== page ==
She offered up her 2013 novel, Out of the Easy, as an example. Translated into dozens of languages, no two countries seemed to agree on what the book was about. Sepetys, when she wrote it, meant it to be about a girl living amongst the bordellos and brothels of 1950s New Orleans and struggling to shape her own destiny and make a life for herself outside of “The Big Easy.” But in France it’s marketed as a story of feminism in historical context. In Germany it’s a noir thriller. In Poland it’s about decisions and the dynamics that affect choice. And in Thailand, I kid you not, it is called The Hooker Book.
This diversity of interpretations fascinated Sepetys, and gave her a goal for this newest book: to show how the significance of a story could change from person to person, country to country. The author's genuine excitement was infectious and even the Q & A portion of the evening was entertaining as Sepetys enthusiastically answered questions from the audience and listened intently when audience members told their own family refugee stories. It was evident that the stories left the greatest impression on her and she made it clear that telling those stories was Salt to the Sea's main purpose. What exactly affects how history is shaped? Who decides how the stories get told and which stories get told?
Ambitious though it seems, Salt to the Sea works to tell a multitude of those stories within one, tragic story—history, as it is written by the victors and as it is written by the victims.
Salt to the Sea was released on February 2nd.
Nicole Williams is a Production Librarian at the Ann Arbor District Library and if she ever writes a book she is totally calling it The Hooker Book.
The Book of Unknown Americans is the story of a family who leave their lives and business in Mexico to come to the United States seeking better health care options for their teenage daughter, Maribel, who has suffered a traumatic brain injury. When Mayor, a young immigrant from Panama, falls for Maribel after a chance meeting, their families become entwined by a web of relationships, love, and responsibility. It is a refreshing perspective on the immigrant experience and an eye-opening examination of the hopes and priorities of parents of disabled children.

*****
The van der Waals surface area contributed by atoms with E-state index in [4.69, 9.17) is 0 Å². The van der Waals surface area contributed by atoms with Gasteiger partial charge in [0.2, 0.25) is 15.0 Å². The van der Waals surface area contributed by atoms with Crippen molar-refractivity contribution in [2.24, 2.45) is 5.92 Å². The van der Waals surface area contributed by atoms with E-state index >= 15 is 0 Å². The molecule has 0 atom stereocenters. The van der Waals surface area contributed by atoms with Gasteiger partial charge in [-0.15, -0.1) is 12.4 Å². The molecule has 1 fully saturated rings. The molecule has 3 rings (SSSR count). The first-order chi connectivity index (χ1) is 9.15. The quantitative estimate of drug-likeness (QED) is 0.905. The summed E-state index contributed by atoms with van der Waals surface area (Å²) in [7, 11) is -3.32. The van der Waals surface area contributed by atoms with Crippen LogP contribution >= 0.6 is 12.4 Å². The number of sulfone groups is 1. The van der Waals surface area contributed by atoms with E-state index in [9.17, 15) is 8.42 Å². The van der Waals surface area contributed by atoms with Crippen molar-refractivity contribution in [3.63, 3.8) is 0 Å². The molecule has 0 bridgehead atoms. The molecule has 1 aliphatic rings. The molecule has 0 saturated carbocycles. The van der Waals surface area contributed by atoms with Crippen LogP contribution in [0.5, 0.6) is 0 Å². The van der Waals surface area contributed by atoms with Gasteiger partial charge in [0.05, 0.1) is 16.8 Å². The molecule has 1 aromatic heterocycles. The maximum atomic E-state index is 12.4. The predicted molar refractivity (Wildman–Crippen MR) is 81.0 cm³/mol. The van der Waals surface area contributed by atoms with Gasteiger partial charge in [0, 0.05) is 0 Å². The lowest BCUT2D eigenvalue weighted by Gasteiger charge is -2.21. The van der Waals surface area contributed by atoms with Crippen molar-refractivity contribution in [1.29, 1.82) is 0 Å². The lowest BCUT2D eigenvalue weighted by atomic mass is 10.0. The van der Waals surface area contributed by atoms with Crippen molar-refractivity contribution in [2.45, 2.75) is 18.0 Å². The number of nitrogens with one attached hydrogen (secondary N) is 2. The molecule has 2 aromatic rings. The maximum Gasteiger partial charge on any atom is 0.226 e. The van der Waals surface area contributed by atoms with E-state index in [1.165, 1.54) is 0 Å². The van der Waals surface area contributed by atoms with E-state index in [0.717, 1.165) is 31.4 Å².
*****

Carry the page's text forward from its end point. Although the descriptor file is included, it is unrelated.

The author, Cristina Henriquez, will speak about the book at a special Ann Arbor/Ypsilanti Reads event on Tuesday, February 23, at 7 pm at Washtenaw Community College's Towsley Auditorium. She will discuss her approach to the subject matter and her process of writing The Book of Unknown Americans. After her talk, books will be available for sale and signing.
The Ann Arbor/Ypsilanti Reads is coordinated by several area organizations, including the Ann Arbor District Library, the Ypsilanti District Library, Washtenaw Intermediate School District, Nicola’s Books, Barnes & Noble, Literati Bookstore, Eastern Michigan University, the University of Michigan, Washtenaw Community College, and many others.
Sara Wedell is a Production Librarian at the Ann Arbor District Library.
This event will take place Tuesday, February 23, 2016 from 7-9 pm at the Towsley Auditorium in the Morris Lawrence Building at Washtenaw Community College, 4800 E. Huron River Drive, Ann Arbor. Books will be available for sale and signing at the event. More information about the Read can be found at aareads.aadl.org.
Once upon a time, an aspiring writer/filmmaker named R.J. Fox traveled to Hollywood, California to attend a series of screenwriting workshops. During a cold and rainy day off, he decided to visit Universal Studios. And that was where he first met Katya from Ukraine. They became pen pals and several months later—on a whim and without telling another living soul—he purchased an engagement ring and traveled halfway around the world to propose. Fox’s adventures in Ukraine are documented in his new book Love & Vodka: My Surreal Adventures in Ukraine.